As a company that prides itself on being environmentally friendly, we pay a lot of attention to news coming out of the recycling world.
One of the issues that recycling facilities are dealing with today is the fire risk posed by lithium batteries. There have been quite a few stories emerging nationally about fires that have broken out at recycling facilities due to the combustion of lithium-ion batteries.
We know the importance of having a robust recycling program in the US, and if lithium batteries are a threat to that program, we all need to know about it. This question about whether or not lithium batteries are really environmentally friendly is an important one.
Let’s break it down.
Lithium Batteries Are Considered the More Environmentally Friendly Option–Are They?
Lithium-ion batteries power a huge portion of our daily devices. They are in our phones, laptops, toys, and even our electric toothbrushes. There is a lot of excitement over the possibility of powering cars effectively with lithium batteries instead of fossil fuels.
In general, they have been described as a better option than their previous counterparts, which contained more toxic metals like lead and cadmium. They are qualified as non-hazardous waste, and their components (iron, copper, nickel, and cobalt) are considered safe for both incinerators and landfills.
However, there are some pretty big concerns about the future of these batteries.
Concerns About Lithium Batteries
As these batteries become more and more prevalent, the sheer number of them poses a challenge for waste management and recycling systems.
Lithium mining has a detrimental effect on the environment, and yet the batteries themselves are contributing to a move away from fossil fuel overuse. If a lithium battery in a car allows a person to reduce their dependence on fossil fuels, does this cancel out the water pollution associated with lithium extraction?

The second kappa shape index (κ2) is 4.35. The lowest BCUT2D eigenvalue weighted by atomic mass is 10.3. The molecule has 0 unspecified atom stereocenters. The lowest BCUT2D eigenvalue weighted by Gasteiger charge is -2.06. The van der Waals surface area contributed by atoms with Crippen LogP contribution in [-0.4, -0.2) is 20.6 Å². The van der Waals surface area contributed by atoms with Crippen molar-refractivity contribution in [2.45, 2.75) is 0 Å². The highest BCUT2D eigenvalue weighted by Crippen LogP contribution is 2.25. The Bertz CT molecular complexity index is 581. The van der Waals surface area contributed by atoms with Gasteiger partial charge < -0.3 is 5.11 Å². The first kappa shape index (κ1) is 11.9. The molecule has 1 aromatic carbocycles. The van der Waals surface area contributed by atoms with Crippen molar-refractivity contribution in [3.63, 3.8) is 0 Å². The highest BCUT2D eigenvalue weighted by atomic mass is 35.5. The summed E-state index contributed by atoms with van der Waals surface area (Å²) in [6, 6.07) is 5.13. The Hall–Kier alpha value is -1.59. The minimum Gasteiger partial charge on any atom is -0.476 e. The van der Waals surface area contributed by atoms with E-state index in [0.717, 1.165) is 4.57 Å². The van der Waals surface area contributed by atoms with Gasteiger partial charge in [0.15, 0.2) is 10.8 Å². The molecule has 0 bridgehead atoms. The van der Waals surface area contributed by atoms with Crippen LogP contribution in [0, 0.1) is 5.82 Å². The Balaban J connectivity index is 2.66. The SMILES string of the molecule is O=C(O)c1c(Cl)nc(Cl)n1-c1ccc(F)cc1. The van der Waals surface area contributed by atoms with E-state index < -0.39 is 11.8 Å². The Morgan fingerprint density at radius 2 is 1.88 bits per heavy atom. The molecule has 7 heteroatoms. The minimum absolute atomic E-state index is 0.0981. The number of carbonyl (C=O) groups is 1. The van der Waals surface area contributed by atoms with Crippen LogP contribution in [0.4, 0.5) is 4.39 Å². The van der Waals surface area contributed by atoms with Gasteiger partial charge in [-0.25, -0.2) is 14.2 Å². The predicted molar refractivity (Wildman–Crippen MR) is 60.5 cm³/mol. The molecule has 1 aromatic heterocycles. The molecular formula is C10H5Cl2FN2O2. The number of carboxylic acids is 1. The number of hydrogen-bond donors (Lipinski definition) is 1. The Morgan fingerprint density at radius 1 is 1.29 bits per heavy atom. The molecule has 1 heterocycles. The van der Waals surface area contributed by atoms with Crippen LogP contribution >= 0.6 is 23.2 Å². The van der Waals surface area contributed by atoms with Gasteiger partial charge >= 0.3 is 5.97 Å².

Are Lithium Batteries a Fire Risk?
Fire is always a risk at recycling facilities. Do lithium batteries contribute to that risk?
Lithium batteries are supposed to be recycled only at approved facilities. They should not be tossed into recycling bins or household garbage. This is because the volatile compounds that are contained within the battery can spark spontaneously. When a lithium battery catches on fire, it is difficult to extinguish.
Joe LaMariana from Rethink Waste says that these batteries are an “existential threat” to recycling facilities. A fire in one of these facilities can cause huge losses for the community, air pollution, injuries, and even death. If the fire is bad enough, it can cause the entire facility to shut down for weeks, months, or even indefinitely.
The EPA researched to determine the severity of the threat of lithium batteries, and they concluded:
“It is clear from the damage cases collected in this report that LIB-caused fires throughout the waste management process are already risking the safety of workers, bystanders, and emergency responders and costing the industry money. This problem is only going to get worse in future years. LIBs are already present in a wide array of applications, and their prevalence is increasing. As devices containing these batteries reach the ends of their useful lives, they will contribute to the surging number of waste LIBs produced. Likewise, as the world transitions to electric vehicles and reliance on intermittent renewable energy that requires significant storage capacity, dealing with large-scale end-of-life LIBs will also become a pressing issue.”
How to Recycle Your Lithium-Ion Battery Products
One of the most important things to take away from this discussion is the importance of properly disposing of anything that contains a lithium battery.
As these products grow in popularity, you will find more and more of them in your daily life. When you need to dispose of a battery or a product that uses one, be sure to follow the latest safety guidelines regarding the correct disposal process. That typically includes finding an approved drop-off disposal site.
Keep these products out of landfills and recycling plants where they pose a risk to the environment and the health and safety of workers.
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